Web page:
Amber May has published an article on BenefitsPro.com that recalls a time in the 1990s when HMOs were the biggest thing in health care. She points out that the most obvious benefit of an HMO system is the coordination of care the organizations facilitate and how, since 1995, the National Health Insurance Law in Israel made participation in one of the four Israeli HMOs compulsory for all Israeli citizens.
May points out that once again the United States is experimenting with managed care. She notes that the Patient Protection and Affordable Care Act (PPACA) is attempting to address the lack of care coordination that’s developed in the American health care system by creating provisions for accountable care organizations (ACOS), coordinated groups of health care providers that provide care for specific populations of patients and are accountable for the quality, cost and outcomes of that care.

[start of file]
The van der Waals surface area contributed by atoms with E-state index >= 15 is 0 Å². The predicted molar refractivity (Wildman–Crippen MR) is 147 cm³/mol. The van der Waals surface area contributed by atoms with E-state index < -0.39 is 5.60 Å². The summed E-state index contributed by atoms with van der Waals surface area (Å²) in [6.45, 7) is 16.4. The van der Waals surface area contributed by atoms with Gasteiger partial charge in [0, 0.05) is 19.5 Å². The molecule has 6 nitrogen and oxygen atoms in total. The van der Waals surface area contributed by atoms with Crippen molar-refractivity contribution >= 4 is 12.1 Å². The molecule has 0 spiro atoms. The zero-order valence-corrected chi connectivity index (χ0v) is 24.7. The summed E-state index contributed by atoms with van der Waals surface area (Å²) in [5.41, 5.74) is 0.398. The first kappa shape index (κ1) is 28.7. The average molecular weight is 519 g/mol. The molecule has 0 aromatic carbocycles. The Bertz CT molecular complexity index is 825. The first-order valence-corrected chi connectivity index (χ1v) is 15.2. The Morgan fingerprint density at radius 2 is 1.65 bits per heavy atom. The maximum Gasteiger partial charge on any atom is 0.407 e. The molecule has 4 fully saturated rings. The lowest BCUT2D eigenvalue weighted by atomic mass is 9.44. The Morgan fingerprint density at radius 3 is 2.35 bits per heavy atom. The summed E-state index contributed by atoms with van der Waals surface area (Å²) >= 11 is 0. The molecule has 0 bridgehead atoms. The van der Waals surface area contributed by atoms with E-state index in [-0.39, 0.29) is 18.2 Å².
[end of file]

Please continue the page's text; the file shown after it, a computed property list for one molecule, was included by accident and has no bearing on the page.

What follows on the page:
She notes that through PPACA, ACOs are tied to Medicare and speculates that a universal managed care system similar to Israel’s may be a long way off for the U.S. – To learn more see benefitspro.com.